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So just to sum up, we’re saying that more than two ingredients aren’t necessary, but they have to be more than just a base liquor and soda or tonic (or water; for that matter)?

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I went to a local crafts fair today and scored 3 vintage coupe glasses for $9 total.  So we enjoyed a Twentieth Century in them in the backyard this afternoon. 1 1/2 oz. gin 3/4 oz. Lil

I need better supervision. 

When I go to bars like yours I spend so much time emphasizing that I want a detectable amount of Vermouth in my Martini that they’d never dare ask if I wanted it Dirty. 

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I agree that it can’t be dispositive whether the drink happens to have been served tall or short.  That’s usually just a function of what the maker happens to have on hand. A Burgondy doesn’t stop being a Burgundy if you don’t serve it in a Burgundy glass; and wine doesn’t turn into water when it’s served in a tumbler. 

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I think a highball also must be served on the rocks. And I don't think it's ever shaken, probably not stirred either, at least not by the preparer.

Or did we already decide that?

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On the rocks, yes, and in most cases the mixer is carbonated so you don’t want to agitate the drink. I think it’s also characteristic of a highball that the mixer is non-alcoholic.

 

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See, what I'm more interesting in isn't what makes a Highball a Highball, but what makes a Highball not-a-cocktail.

It can't be that it's served over ice, cuz lots of cocktails are served over ice.

It may be that, as @Wilfrid suggested a while ago, the division is a totally arbitrary tradition that defies explanation.

But I'm curious.

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I said that?

A highball is a shot of liquor with non-alcoholic fizz filling up the (short or tall) glass over rocks.

Maybe there are borderline cases, but the difference most if the time is surely obvious. 
 

 

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8 hours ago, Wilfrid said:

A highball is a shot of liquor with non-alcoholic fizz filling up the (short or tall) glass over rocks.

Does it have to be a fizzy thing filling up the glass over rocks? Like a vodka/oj, or vodka/cranberry isn't a highball?

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That’s just what I’m getting at.

Cuz if you think a Cape Codder is a Highball rather than a cocktail, why is a Gimlet a cocktail?

What do you think is the difference?  (All I’m saying is that being served over ice can’t be a differentiating factor, as it’s a characteristic both categories share.)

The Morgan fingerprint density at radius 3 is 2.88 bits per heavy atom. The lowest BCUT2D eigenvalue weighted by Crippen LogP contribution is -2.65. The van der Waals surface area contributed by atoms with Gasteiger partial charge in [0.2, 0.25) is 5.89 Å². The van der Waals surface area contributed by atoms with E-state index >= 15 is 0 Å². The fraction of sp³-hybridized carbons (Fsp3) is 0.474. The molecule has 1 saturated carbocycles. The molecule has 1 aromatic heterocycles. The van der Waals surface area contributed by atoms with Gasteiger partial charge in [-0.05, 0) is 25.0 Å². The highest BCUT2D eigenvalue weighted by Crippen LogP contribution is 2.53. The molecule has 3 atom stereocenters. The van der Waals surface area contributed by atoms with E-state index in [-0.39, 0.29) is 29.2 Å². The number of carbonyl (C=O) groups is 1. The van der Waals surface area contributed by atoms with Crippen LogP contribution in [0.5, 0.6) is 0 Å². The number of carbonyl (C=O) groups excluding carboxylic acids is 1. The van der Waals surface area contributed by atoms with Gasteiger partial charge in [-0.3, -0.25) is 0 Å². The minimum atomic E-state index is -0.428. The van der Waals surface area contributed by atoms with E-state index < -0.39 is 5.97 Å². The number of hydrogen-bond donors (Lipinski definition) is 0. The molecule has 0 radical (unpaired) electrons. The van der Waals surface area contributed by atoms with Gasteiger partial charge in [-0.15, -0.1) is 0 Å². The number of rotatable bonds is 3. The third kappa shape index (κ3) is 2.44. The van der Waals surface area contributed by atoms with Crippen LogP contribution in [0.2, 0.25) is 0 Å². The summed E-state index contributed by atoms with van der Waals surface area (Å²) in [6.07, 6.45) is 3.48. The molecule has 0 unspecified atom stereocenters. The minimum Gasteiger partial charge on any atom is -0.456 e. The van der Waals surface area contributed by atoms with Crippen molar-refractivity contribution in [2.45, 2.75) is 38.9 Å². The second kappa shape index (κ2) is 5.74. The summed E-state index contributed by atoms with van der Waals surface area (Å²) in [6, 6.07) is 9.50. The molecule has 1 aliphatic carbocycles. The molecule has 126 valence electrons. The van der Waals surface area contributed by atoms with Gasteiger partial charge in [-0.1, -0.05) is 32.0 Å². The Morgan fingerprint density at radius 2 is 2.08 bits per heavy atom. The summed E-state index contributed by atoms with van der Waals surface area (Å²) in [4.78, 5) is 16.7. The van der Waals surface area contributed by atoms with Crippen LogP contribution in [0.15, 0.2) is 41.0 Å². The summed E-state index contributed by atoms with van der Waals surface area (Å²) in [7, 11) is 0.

(I think a Cape Codder is a cocktail, FWIW.)

(Cuz while I don’t think being served over ice is a differentiating factor between Highballs and cocktails, I do think it’s a necessary characteristic of a Highball.)

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So, back to Wondrich again: it's apparent that a highball is simply a spirit, sparkling water, and ice. Anything else kinda moves it into cocktail territory.

Which means things like gin and tonic are cocktails, whereas gin and soda water is a highball. 

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That’s kind of what I thought to begin with.  Although I guess someone could argue if they wanted that tonic is akin to sparkling water (although I’d argue that the relevant distinguishing factor there is flavoring). (This would also move Fernet con Cocas back into the cocktail category, where it seems to me they belong.)

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39 minutes ago, Sneakeater said:

Wait a minute.   Quick research shows that G&Ts are considered Highballs. 

I'm gonna have to settle on Wondrich as being the final arbiter of this.

He even says that before Scotch and soda was called Scotch and soda, it was called a Scotch Highball.

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And...

https://bevvy.co/glassware/highball-glass

What is a Highball Glass?

The highball glass is a tall glass tumbler that is most commonly used for cocktails served on the rocks, often with a high ratio of non-alcoholic mixer to spirit. The name is derived from the classic Highball cocktail, which is a simple combination of scotch whisky and soda water.

However, "highball" is also a large and loosely-defined category of drinks. For some bartenders, a highball can only be a spirit (it doesn't have to be scotch) mixed with soda water, but for others it can include any cocktail served in a highball glass, like the Dark 'n Stormy, Mojito, Americano, Tom Collins, or Fernet and Coke.

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